Black Swan is the latest offering from director Darren Aronofsky (Requiem for a Dream, The Wrestler); it’s won a Golden Globe, amongst others, so yay that it’s finally reached Australia.
The buzz is warranted. It’s a gripping little drama, intensely personalised thanks to the bravura performance from Natalie Portman who handles her role with just the deftness required.
The story centres on a ballet dancer angling for the plum role of the Swan Queen in a new production of Swan Lake — Winona Ryder appears as the current prima ballerina. I went in knowing only that the movie was set in a ballet, and frankly, I was glad to not have read or heard any further information than that. The air of not quite knowing what was going on lasted right till the climax.
There were some delightful ‘ew’ moments, mostly from the simple realities of the physical toll of dancing, and some tasty little swipes at the industry as well.
Scott Pilgrim vs The World
Finally caught up with Scott Pilgrim, directed by Edgar Wright riffing hard on the original graphic novel, and really enjoyed the style. There’s a lot of graphic interplay to bring the fantasy home, ranging from unnecessary sound effects spelled out on screen to very cool sound waves and slow motion lines, and funky titles taken from computer games. But I can’t help thinking it’s time for the geeks to stop making wish-fulfilment movies. Michael Cera does a great job of portraying the title character, who must battle — arcade game style — the seven exes of the girl of his dreams (she’s smokin’ hot with dyed hair and aggressive sexuality, and she’s so into him because … well, it’s a fantasy, all right!). He also cheats on his current girlfriend, a 17-year-old virginal Asian school girl who proves adept with two swords, and has something of a history of being a cad, but you know, no harm no foul. Yes, I am old and cynical.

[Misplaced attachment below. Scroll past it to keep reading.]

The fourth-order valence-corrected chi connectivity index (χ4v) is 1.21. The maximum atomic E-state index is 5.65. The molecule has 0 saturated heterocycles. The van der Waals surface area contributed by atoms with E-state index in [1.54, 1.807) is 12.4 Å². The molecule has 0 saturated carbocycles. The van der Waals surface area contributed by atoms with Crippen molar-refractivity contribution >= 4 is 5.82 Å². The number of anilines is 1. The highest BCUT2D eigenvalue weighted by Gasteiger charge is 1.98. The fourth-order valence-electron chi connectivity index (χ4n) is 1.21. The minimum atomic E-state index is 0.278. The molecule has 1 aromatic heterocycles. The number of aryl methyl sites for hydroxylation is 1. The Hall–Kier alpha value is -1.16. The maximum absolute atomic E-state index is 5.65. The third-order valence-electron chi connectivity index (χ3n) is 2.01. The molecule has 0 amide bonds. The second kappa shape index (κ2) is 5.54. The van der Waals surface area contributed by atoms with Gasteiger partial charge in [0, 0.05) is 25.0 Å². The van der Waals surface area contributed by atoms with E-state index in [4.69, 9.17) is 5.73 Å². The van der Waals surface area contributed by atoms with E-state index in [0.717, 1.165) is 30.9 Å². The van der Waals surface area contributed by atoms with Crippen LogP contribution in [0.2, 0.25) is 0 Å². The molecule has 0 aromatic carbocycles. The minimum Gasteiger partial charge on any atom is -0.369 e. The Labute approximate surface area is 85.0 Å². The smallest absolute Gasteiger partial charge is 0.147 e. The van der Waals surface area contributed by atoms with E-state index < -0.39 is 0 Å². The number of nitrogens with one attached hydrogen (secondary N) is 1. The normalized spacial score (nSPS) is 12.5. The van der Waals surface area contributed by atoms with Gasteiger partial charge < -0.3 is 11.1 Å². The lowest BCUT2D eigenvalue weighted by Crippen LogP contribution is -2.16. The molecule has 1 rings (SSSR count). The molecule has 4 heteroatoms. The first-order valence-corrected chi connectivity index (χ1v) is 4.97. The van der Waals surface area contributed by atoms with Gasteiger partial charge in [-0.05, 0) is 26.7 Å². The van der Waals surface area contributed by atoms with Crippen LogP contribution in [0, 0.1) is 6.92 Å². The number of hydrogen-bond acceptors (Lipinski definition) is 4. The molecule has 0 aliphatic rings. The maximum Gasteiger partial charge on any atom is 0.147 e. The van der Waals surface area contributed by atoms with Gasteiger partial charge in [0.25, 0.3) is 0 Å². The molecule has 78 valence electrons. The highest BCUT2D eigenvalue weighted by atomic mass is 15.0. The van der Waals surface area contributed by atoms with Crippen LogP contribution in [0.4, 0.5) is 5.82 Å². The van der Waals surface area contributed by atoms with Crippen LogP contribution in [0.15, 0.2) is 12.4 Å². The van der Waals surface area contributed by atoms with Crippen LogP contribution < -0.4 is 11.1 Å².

My liking for Joan Jett has been boosted by this biopic, which shows there’s more to Kristin Stewart than Twilight. Stewart takes the Jett role while the wonderful Dakota Fanning portrays troubled bandmate Cherie Currie. One is cut out for rock ‘n’ roll fame, the other ain’t. I enjoyed the ride of the all-girl band on the rise, and fall, but was a little miffed that the rest of the band didn’t score a ‘where are they now’ credit at the end, as the principals did. The soundtrack is, of course, rockin’.